What you say it’s exactly the same that saying that Jason Collins is a coward because he came out when his career is practically over.

    Everyone has the right to come out when they are prepared. Justin Fasnau came out very young and he wasn’t ready to the backlash, and everybody knows what happened next

  15. Dearcomrade says

    I honestly think it in not a question of will the athletes take a stand, but one of who will do it first.

    Multiple displays of LGBT support followed by Russian authorities reaction, followed by athletes response to how the Russians react could be a major distraction at the games.

    Will the IOC threaten to send athletes home if they cause trouble? again, another major distraction.

    The games themselves could take a back seat to the drama. Should be very interesting to watch.

  16. says


    JONES ‏@JONES85102300

    History shows not only those that stand against persecution but also those that stand silently by. Demand Russia protect it’s LGBT citizens.

    Retweet. Send thru infosphere.

  17. Robert says

    The Olympics WILL be in Sochi. End of story. And the bigger fuss the Olympians make, the more attention NBC (and other broadcasters around the world) will have to give the issue. THAT is what will help. A boycott will do nothing.

  18. Frank says

    So the man who stayed in the closet to protect his paycheck and so he wouldn’t be called a sissy in the locker room is requesting others go to a foreign country and put their lives and careers on the line. Stay in the closet if you are a pro athlete and there are millions at stake (as he has recommended pro athletes do) but if you are only an Olympic athlete, most of you won’t be making much after the Olympics so you can be our voice. Will Mr. Amaechi be in Sochi with his rainbow flag? Why wait until February to do something, go over today and protest now. You can’t sit around and ask others to fight, you have to go and be in the crowd and fight.

  19. robert says

    tommie smith and john carlos have always been men I’ve admired. Athletes could hardly ask for more courageous role models who exemplify the Olympian creed. I imagine many don’t know who these two fine individuals are so it wouldn’t hurt any of us to at least google their names.


  20. Bill says

    A letter in one of our local newspapers (they don’t post these on the Internet, at least not free of charge), stated, “Instead of boycotting the 2014 Sochi Olympics over Russia’s new anti-gay law, the entire USA team could just walk in holding hands.”

    Imagine if other countries did the same thing – it would make a joke of Russia’s law, and they can’t arrest everyone even if they want to without shutting down the whole event and making themselves an international pariah.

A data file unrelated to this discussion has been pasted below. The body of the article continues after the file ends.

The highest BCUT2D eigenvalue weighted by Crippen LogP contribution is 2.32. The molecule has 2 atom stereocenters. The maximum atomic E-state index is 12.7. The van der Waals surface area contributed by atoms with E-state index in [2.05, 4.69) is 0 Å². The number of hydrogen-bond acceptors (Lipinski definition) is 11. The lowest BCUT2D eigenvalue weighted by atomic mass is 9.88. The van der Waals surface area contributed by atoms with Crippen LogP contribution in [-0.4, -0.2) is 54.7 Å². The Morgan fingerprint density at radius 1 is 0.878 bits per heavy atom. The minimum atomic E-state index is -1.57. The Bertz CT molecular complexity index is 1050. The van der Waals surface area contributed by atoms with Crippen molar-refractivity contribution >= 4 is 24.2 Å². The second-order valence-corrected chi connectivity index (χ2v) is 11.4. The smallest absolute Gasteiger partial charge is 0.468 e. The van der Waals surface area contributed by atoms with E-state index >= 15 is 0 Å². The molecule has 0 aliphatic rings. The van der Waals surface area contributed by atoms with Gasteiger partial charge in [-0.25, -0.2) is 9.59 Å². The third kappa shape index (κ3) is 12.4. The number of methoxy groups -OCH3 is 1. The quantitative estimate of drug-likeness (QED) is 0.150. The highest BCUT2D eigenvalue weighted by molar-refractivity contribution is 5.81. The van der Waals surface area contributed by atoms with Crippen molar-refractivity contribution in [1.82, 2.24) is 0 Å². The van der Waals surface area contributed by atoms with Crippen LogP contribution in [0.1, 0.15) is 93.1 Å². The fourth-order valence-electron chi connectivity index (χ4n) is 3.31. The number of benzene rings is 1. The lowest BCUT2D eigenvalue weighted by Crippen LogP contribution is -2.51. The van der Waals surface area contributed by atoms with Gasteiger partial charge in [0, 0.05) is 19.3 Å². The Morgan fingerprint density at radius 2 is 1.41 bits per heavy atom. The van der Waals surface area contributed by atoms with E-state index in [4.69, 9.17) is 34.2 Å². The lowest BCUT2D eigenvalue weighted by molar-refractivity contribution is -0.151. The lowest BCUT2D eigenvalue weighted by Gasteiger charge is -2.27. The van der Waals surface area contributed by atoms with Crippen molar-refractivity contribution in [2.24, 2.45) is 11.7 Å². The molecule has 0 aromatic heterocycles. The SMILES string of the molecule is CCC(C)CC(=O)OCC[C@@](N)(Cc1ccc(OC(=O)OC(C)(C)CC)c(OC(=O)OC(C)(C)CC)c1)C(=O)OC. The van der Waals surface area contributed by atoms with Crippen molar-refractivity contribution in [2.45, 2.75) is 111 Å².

21. Will says

    Since a boycott is probably not going to happen, defiance on the worlds stage is the next best thing. I agree that ALL participants take a position, from all countries, but I am sure that any efforts here will all be downplayed by NBC and the Russian authorities.

    The real test will be on the ground and in the stands.

    What will the IOC do when the first spectator or visitor is beaten fined or even killed because they too took a stand against this barbaric russian law. Will we even know about it?

    How will the IOC and the russian authorities justify it then?

    This is going to get a lot worse before it gets better.

  22. Beth says

    Comparing what’s going on in Russia to what happened in Germany really just wrecks your argument and credibility.

    There is little comparison, and making the comparison makes you, and people that agree with it look like the complete idiots they are.

    On the bright side, people I’ve encountered that I’ve heard repeating it have done me a great favor in letting me know who to avoid interacting with. I don’t have time to waste around retards.

  23. Betty Treacle says

    I don’t agree with him at all. The athletes won’t boycott Sochi – most of them are straight anyway and want the glory.

    So it’s up to us. Don’t buy any product that gets advertised during an ad break when the games play. Make it clear you won’t do this. Tweet your disgust at companies that get linked to the Olympics through sponsorship. Refer to the Olympics as the Homophobic Olympics frequently – so that the two words become forever associated with each other.

    We have months left before these games go ahead. A lot can happen in that time. We aren’t going anywhere and we aren’t going to shut up about this.